Roth IRA Conversions: The Time Is Now

By: Daniel G. Mazzola

Early estimates peg the cost of the CARES Act, the package providing economic relief to Americans impacted by the COVID-19 pandemic, at $2 trillion.  The government has run itself into an immense debt to give its citizens assistance, and the citizens in turn will be called upon to contribute their share to the public expense.   Their share will be in the form of higher taxes.  Individuals can insulate themselves from future tax rate increases and take advantage of the market downturn by converting their Traditional IRA into a Roth IRA in 2020.

Roth IRAs differ from Traditional IRAs in that there are no Required Minimum Distributions and withdrawals are tax-free.   Taxes are triggered when a Roth conversion is implemented, as assets shifted from the Traditional IRA become taxable.  It is as if an ordinary withdrawal is taken and the money pocketed.   Why would anyone subject themselves to paying taxes before they would have to otherwise?  Isn’t the idea of tax planning to avoid or at least defer tax liabilities as long as possible?     The Roth conversion defies conventional tax planning for two reasons, one prompted by the current economic climate and one that weathers all seasons.

Steve is in the 24% tax bracket and has 1000 shares of Fund X in his Traditional IRA.  As of 12/31/19, the account balance was $100,000.  If he executes a Roth conversion on 1/1/20 his tax liability is $24,000.  As of 5/8/2020, the account value is $80,000.  A Roth conversion today costs him only $19,200.  He is satisfied with his investment in Fund X and does not want to sell his shares.  He can make a like-kind transfer whereby shares themselves are converted and his position remains intact.   The shares are never “out of the market” and will appreciate tax-free when the stock market recovers.   By converting now, he is allowed to transfer the same amount of shares but at a lower tax bite.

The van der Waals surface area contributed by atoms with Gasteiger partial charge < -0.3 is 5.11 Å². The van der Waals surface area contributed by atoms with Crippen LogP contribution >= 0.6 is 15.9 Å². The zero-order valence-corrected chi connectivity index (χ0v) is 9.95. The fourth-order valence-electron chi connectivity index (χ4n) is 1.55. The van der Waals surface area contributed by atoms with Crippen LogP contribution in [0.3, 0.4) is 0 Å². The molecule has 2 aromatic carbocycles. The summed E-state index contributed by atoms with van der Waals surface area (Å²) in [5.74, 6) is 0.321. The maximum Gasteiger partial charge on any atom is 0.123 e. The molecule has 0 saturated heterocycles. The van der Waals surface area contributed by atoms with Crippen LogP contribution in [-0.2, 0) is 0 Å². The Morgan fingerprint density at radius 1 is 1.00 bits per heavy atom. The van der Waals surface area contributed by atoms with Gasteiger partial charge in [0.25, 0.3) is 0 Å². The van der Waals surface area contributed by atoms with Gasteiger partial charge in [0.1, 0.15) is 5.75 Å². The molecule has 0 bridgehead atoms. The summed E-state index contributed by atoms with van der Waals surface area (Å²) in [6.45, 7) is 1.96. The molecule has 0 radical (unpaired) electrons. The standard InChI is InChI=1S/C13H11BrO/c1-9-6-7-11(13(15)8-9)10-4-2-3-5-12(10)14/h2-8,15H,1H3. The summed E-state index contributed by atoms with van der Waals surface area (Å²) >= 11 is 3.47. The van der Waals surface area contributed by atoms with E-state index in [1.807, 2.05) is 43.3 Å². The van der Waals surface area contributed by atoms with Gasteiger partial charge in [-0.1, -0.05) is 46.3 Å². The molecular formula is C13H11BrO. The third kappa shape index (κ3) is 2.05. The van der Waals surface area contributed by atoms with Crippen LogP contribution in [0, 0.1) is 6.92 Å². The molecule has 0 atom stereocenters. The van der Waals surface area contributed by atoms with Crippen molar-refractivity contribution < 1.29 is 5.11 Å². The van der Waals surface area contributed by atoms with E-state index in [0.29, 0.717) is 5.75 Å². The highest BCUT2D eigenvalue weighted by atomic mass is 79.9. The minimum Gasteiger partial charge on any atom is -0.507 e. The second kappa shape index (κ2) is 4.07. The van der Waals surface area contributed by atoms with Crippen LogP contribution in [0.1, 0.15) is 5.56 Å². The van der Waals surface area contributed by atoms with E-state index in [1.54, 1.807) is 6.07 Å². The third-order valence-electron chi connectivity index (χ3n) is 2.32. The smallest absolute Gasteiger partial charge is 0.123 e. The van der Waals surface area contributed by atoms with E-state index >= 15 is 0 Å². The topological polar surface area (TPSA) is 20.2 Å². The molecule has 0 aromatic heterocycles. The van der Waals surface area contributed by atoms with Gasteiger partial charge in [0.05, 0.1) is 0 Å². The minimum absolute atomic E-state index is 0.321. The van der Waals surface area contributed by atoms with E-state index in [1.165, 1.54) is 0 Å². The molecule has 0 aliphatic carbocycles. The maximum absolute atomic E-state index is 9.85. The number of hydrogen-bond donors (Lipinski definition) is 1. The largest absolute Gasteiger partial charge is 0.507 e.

Liz is 69 and maintains a Traditional IRA.  She will be forced to withdraw a specified percentage of the account starting at age 72.   The Required Minimum Distribution starts at roughly 4% of the account and increases annually as her life expectancy decreases.  She does not need this money!  A Roth conversion allows her to control both the timing and amount of her withdrawals.    RMDs have been suspended for 2020, which only reinforces the conversion strategy now.  She will have to withdraw a greater amount in the future, to compensate for this year’s postponement, in a higher tax rate environment.

The conversion is especially appealing for those who intend to leave IRAs to heirs.  As the law stands, designated beneficiaries have to liquidate an Inherited IRA in 10 years.  A tax-free payout from a Roth IRA, compared with a taxable distribution from a Traditional IRA, results in a greater legacy.

Converters should be careful not to trigger higher taxes than necessary by ensuring the move does not place them in a higher tax bracket, raise Medicare premiums or increase the taxability of Social Security. It is also advised that the tax be paid on the conversion come from cash reserves on hand.

Given the complexity of the transaction, coupled with limited time and resources, you may find it challenging to determine if the strategy is appropriate.  I invite and encourage you to contact me to ascertain if you and your family’s interests will best be served by a Roth IRA conversion.

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Daniel G. Mazzola, CPA, CFA, is an investment advisory representative with American Portfolios Advisors Inc. He is a Chartered Financial Analyst, Certified Public Accountant and Certified Financial Planner. Mr. Mazzola is a member of the NYSSCPA Personal Financial Planning Committee. DANMAZZOLA.COM